The relevant emotional modes are calm/controlled, protective, violent, and escape. The calm/controlled mode occurs when the emotions are neutral and actively controlled by the mind. The protective mode is the desire to avoid harm. The violent mode is characterized by the desire and motivation to physically injury another. The escape mode is defined by the desire and motivation to flee or get away from something or someone.

Applying the Mind Body Emotion Principle to the Not-Me! Strategy creates the following combinations for each level of the strategy:

is executed with the conscious mind mode, the body in neutral state, and with emotions in the calm/controlled mode.

is executed with the transitional mind mode the body in the adrenaline state, and with the emotions in protective mode.

is executed with the subconscious mind mode, the body in fight state, and the emotions in violent mode.

DISENGAGE is executed with the transitional mind mode, the body in flight state, and the emotions in escape mode.

It is only through the correct combination of mind mode, body state, and emotional mode that you will be able to effectively execute the Tactics & Techniques of Not-Me! and prevail against an aggressor with a significant physical advantage. Use of incorrect combinations will result in weak and ineffective actions that will be overwhelmed by your aggressor’s physical superiority.

The Mind Body Emotion Principle defines the necessary mind, body, emotional states and modes to be used during each of the four phases of the Not-Me! strategy.

The Tactics of Not-Me! Summarized

The main elements of the tactics and techniques of Not-Me! are strategic, verbal, and physical. The tactics and techniques are used in conjunction with each state of the Not-Me! strategy of decide, deter, disrupt, disengage. Strategic tactics involve the concepts of realistic training, decision making, confirmation of malicious intent, trigger to act, attacking the attacker, and seeking safety. Verbal tactics involve the use of conflict de-escalation, verbal boundary setting, empowering shouts, and calls for help. Physical tactics involve the use of physical conditioning, body language targeted unexpected, focused explosives strikes (TUFES), and various techniques to cause injury, unconsciousness, and release from holds. The tactics and techniques of Not-Me! are intended to be natural and effective when used with the correct combination of mind mode, physical state, and emotional mode during each stage of the Not-Me strategy.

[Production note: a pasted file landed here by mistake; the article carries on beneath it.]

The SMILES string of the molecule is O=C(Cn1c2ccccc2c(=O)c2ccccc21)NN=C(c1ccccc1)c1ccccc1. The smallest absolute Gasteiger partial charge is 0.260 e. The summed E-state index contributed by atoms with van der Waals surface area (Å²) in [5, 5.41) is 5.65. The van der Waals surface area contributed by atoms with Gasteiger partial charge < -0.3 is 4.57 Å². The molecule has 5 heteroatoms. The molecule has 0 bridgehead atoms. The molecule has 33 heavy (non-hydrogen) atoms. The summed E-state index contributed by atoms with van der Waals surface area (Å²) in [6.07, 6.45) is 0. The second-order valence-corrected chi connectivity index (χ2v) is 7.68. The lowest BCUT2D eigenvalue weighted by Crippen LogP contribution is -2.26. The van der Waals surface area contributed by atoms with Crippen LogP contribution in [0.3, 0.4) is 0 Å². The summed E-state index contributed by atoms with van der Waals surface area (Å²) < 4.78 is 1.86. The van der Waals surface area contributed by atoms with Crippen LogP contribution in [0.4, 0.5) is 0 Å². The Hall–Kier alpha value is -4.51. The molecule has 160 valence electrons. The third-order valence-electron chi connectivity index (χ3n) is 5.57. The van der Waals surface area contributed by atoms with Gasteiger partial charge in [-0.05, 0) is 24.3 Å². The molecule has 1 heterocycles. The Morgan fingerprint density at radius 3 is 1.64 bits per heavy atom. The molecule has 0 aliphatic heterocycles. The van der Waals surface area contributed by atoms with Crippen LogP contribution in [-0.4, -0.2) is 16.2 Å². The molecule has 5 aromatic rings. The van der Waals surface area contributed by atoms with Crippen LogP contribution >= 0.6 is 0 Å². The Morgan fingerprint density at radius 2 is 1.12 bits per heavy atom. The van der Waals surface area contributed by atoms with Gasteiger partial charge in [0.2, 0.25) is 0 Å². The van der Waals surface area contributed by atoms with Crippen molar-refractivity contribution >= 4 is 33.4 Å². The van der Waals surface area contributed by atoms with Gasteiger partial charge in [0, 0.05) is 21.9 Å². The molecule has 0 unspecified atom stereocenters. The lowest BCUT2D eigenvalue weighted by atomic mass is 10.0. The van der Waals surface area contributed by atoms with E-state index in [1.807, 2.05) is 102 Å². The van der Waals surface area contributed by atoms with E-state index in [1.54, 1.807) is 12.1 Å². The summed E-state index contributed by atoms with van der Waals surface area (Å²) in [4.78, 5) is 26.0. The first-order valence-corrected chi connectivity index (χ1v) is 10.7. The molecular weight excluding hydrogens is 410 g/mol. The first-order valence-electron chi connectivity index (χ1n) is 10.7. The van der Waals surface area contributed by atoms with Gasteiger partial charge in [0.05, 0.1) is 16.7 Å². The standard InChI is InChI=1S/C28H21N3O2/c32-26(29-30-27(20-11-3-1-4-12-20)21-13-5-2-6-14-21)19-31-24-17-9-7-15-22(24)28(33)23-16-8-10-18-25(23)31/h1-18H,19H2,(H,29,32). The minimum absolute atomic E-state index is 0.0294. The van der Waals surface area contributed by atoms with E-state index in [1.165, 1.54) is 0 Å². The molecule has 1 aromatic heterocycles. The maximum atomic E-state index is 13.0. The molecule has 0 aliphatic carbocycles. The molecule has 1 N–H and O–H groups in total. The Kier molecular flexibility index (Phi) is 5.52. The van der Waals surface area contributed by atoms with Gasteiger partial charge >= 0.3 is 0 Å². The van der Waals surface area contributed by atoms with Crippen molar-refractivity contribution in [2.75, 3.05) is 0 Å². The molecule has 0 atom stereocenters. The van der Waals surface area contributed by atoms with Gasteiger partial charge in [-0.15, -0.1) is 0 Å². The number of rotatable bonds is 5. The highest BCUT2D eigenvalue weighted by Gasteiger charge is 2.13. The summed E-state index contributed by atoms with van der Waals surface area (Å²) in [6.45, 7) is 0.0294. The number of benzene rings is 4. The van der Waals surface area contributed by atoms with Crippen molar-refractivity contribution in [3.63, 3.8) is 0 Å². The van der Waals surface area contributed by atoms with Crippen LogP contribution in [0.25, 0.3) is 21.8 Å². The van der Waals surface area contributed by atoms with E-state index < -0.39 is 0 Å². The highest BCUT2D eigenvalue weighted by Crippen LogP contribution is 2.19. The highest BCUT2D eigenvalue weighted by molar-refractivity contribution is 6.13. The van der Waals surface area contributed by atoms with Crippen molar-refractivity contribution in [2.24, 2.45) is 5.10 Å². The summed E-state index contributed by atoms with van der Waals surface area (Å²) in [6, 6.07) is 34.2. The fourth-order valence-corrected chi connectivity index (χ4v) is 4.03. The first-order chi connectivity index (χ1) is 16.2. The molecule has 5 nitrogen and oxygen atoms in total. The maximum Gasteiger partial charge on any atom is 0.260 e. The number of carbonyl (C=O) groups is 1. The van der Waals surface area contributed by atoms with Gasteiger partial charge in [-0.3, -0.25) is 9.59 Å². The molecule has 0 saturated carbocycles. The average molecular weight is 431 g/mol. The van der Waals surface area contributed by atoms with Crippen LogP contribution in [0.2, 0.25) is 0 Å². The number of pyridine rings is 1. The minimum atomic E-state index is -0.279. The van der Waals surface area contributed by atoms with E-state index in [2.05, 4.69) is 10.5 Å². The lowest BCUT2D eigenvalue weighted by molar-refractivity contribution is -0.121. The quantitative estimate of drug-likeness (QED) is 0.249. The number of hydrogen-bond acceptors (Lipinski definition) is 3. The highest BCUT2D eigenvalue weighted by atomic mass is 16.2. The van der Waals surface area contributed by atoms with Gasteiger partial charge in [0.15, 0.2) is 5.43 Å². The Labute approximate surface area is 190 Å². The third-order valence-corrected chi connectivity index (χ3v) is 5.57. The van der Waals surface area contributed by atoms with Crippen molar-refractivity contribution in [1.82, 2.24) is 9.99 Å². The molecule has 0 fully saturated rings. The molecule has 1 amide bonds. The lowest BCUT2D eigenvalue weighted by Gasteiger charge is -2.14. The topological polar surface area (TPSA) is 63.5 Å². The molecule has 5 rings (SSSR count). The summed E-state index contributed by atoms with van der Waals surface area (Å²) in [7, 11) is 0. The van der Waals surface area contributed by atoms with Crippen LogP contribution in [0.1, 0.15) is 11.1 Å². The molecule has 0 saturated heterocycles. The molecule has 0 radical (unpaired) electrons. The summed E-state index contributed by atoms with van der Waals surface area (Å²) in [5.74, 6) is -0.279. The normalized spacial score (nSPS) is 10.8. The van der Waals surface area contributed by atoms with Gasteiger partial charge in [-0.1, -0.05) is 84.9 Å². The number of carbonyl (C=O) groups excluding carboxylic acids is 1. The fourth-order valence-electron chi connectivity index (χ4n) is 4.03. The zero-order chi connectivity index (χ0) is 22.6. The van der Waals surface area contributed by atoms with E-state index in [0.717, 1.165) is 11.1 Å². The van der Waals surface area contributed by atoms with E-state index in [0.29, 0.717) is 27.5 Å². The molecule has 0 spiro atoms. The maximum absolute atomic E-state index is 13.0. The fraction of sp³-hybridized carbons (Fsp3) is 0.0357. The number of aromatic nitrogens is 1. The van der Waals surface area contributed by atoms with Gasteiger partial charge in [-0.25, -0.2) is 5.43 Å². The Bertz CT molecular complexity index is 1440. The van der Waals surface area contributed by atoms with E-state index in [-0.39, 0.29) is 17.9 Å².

The specific verbal and physical methods used during each phase of the Not-Me! strategy create the tactics and techniques of Not-Me!




Bangkok, January 2, 2006

A Thai café singer bit off the tongue of an alleged rapist as he tried to attack her in his taxi in the fourth such case of self-defense in Bangkok in 15 months, police said Monday. She walked into the police station “with about an inch of the taxi driver’s tongue," a police official said.



British girl ‘fought off sex attacker’ in Florida hotel lift"
Associated Newspapers Ltd (c) 2005
Police said the girl’s self-defense training helped her escape Carl Moore after he began fondling her and demanding sex. When she screamed, he allegedly grabbed her throat but the girl bit one of his fingers, hit the alarm and fled as the doors open.


DISRUPT with mind is Subconscious, body in Fight mode, and Emotion in Violent mode
KSU Student Fights Off Attacker 9/27/2006
“He grabbed my wrists and told me to get into the car,”she said. ‘I guess it’s just instinct I hit him in the face,’ and he let go.”

DECIDE, DISENGAGE with mind in Transition, body in Flight mode, and Emotion in Escape mode
“I didn’t want to die,” she said. “I twisted the finger, and then he really gave it to me” she said. Her right eye was blacken and swollen shut. Lisk said she has no idea how she did it, but she suddenly found herself running out of the house and across the street to a neighbor, who dialed 911. “I don’t know how I got away,” … “I was so scared.”

© 2007 (Copyright 2007 Not-Me!, Inc. All rights reserved. This material may not be published, broadcast, rewritten, or redistributed.)